The Mississippi Division of Medicaid held the first of two required hearings today in Jackson to get public comments on its proposal to add a work requirement for able-bodied Medicaid recipients.
The hope is that number of enrollees in Medicaid in Mississippi would be reduced as the able-bodied found work and possibly left Medicaid for private insurance.
Medicaid has been an ever-increasing part of the state's general fund budget. The state will spend $918 million in fiscal 2018 as its contribution to Medicaid. That represents 15 percent of the state's general fund budget and an 11.9 percent increase from fiscal 2015, when it spent $820 million.
The sparsely-attended hearing had only three speakers, two of whom opposed the proposal that would require the approval of the federal government and one who supported it.
Oleta Fitzgerald of the Children's Defense Fund said the proposal was a "hard hearted" way to limit Medicaid enrollment and that there was "no basis in fact" that recipients could be moved off the Medicaid rolls to private insurance.
Jameson Taylor is the acting president of the Mississippi Center for Public Policy, a conservative think tank. He cited a July study by the Foundation for Government Accountability that showed that work requirements in the Temporary Assistance for Needy Families program (TANF) in Kansas led to increased family incomes and a boost to the state's economy.
"Work is the best anti-poverty measure out there," Taylor said. "Work elevates people. It helps them grow mentally, it helps them grow personally, financially. If we're going to invite people on Medicaid to work, that's a good thing. The goal is to get them off Medicaid, to get them into the private sector and get better coverage. Medicaid's health outcomes are horrible, even worse than the uninsured."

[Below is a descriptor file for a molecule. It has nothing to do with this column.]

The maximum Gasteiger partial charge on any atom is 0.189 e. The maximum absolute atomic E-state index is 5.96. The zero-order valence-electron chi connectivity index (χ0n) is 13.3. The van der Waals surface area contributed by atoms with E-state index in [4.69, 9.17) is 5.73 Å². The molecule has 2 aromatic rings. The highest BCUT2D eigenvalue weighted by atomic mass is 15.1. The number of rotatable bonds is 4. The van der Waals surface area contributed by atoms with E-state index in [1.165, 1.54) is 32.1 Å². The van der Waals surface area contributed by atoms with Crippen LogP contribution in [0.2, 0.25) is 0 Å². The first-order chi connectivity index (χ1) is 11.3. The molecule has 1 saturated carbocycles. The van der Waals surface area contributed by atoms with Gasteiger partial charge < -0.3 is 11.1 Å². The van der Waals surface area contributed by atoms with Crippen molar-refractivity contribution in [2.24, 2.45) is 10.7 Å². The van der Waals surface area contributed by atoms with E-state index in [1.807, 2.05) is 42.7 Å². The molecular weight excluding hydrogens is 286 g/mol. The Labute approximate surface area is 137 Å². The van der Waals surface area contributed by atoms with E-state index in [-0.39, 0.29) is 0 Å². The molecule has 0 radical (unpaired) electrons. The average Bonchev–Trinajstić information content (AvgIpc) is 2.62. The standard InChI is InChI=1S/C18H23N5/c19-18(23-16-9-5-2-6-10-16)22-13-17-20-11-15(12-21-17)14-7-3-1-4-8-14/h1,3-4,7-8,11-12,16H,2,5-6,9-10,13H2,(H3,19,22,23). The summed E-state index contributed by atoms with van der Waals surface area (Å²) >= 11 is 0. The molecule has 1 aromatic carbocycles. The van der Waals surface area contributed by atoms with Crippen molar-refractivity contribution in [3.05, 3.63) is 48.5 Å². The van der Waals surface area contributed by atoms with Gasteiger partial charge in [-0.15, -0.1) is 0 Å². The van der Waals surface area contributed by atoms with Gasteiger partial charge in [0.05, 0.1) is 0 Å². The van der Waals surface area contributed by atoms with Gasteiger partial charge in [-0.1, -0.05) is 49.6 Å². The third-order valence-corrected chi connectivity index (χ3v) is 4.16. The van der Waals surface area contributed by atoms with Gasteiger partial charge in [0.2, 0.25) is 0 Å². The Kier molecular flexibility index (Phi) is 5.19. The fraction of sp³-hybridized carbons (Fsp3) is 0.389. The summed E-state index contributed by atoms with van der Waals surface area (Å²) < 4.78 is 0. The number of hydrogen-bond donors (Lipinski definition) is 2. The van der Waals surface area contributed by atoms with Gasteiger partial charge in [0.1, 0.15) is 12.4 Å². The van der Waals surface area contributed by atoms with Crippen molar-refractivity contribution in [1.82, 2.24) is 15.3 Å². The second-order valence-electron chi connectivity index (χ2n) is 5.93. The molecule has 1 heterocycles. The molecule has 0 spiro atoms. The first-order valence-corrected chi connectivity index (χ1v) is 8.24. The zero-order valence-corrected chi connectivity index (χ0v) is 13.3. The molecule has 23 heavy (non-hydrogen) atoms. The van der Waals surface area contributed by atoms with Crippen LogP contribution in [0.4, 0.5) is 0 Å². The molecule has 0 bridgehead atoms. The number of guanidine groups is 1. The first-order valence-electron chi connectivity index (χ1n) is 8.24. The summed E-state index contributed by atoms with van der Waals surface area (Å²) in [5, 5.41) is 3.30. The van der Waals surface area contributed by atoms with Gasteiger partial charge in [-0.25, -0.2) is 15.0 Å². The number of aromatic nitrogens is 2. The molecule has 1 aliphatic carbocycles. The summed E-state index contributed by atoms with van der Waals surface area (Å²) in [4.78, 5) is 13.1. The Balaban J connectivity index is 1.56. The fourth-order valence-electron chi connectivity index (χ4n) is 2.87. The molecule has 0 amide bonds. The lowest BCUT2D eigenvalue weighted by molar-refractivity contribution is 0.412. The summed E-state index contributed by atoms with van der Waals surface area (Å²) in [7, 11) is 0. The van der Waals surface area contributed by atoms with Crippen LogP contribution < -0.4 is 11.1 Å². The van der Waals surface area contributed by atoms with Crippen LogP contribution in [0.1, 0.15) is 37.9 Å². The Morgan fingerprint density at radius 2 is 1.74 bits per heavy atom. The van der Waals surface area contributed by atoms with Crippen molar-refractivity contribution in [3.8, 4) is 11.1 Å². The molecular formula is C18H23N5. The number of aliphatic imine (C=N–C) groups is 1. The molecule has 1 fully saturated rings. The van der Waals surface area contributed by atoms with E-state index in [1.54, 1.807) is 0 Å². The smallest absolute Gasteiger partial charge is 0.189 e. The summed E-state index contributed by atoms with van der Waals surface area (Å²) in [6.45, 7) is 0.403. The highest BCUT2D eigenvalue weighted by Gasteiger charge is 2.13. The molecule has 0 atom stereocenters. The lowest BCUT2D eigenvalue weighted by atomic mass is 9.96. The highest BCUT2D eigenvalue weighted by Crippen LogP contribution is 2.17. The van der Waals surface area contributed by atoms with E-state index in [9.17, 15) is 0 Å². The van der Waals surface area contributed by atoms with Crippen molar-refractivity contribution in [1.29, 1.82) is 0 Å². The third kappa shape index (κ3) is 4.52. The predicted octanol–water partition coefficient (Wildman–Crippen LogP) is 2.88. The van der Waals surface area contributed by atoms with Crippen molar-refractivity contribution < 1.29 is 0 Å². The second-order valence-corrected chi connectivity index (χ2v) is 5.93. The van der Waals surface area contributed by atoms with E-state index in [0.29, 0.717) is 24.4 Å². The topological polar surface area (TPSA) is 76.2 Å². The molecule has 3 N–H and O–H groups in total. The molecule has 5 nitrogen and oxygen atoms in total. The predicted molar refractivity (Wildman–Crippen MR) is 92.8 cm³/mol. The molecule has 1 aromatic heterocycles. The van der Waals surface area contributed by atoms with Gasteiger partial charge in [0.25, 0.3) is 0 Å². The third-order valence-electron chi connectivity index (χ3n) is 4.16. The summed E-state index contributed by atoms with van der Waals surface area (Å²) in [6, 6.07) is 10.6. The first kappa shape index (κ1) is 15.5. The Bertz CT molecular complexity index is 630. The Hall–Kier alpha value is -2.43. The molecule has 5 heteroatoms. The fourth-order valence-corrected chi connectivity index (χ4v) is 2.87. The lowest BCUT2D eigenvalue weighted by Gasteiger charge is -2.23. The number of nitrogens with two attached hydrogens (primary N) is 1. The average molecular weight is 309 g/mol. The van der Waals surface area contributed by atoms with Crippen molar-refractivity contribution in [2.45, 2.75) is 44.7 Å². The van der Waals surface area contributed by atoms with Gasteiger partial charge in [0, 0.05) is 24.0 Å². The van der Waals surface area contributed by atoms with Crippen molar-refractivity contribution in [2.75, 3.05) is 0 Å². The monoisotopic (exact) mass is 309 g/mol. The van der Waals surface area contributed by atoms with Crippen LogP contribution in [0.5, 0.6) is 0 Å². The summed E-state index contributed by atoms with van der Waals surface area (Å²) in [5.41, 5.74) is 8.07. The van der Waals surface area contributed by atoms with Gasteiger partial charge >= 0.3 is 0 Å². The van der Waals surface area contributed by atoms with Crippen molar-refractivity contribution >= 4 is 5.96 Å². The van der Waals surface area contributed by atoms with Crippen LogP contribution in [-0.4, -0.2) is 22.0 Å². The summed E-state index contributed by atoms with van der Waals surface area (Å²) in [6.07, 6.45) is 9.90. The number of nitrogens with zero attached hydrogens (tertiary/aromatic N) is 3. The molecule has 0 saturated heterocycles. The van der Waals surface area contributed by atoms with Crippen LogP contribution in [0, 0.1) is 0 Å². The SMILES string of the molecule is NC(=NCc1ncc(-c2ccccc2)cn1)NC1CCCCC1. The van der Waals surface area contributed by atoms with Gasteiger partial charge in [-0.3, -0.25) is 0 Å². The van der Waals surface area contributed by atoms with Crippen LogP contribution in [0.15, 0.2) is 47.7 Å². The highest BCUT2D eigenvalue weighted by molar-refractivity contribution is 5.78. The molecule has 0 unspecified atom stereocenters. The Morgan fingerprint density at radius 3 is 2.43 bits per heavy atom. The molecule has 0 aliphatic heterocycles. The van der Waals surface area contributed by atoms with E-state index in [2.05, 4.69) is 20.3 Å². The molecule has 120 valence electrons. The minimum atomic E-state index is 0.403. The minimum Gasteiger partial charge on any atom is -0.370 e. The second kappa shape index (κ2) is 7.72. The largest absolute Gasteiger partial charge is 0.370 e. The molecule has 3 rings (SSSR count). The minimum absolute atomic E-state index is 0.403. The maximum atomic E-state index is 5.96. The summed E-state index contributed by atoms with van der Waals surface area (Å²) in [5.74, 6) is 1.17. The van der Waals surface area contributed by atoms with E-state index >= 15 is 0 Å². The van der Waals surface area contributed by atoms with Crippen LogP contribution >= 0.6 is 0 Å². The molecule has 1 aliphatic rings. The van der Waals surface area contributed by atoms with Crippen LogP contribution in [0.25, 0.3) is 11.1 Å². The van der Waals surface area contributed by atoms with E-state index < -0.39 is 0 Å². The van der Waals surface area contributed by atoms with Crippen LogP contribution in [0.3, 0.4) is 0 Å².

More than 755,000 Mississippi residents or about 25 percent of the state's population are enrolled in Medicaid. The proposal's requirements wouldn't apply to native Americans, disabled people, pregnant women, recipients under the age of 19 or older than age 65 or individuals residing in an institution.
Also, there'd be waivers for those with a mental illness or with a disability, full-time students, and caretakers for those who require constant care, such as the elderly or disabled.
The proposal would:
Extend the Transitional Medical Assistance time from 12 to 24 months for low-income parents and caretaker relatives.
Identify beneficiaries eligible for workforce training and assist them with finding appropriate training.
Find federal matching funds to fund workforce training for those covered under the proposal.
Beneficiaries would have to work with paid employment for 20 hours per work or be self-employed for the same time and could even volunteer with approved agencies. If an able-bodied beneficiary who didn't qualify for the waivers wasn't compliant with the regulation, they could lose their Medicaid benefits.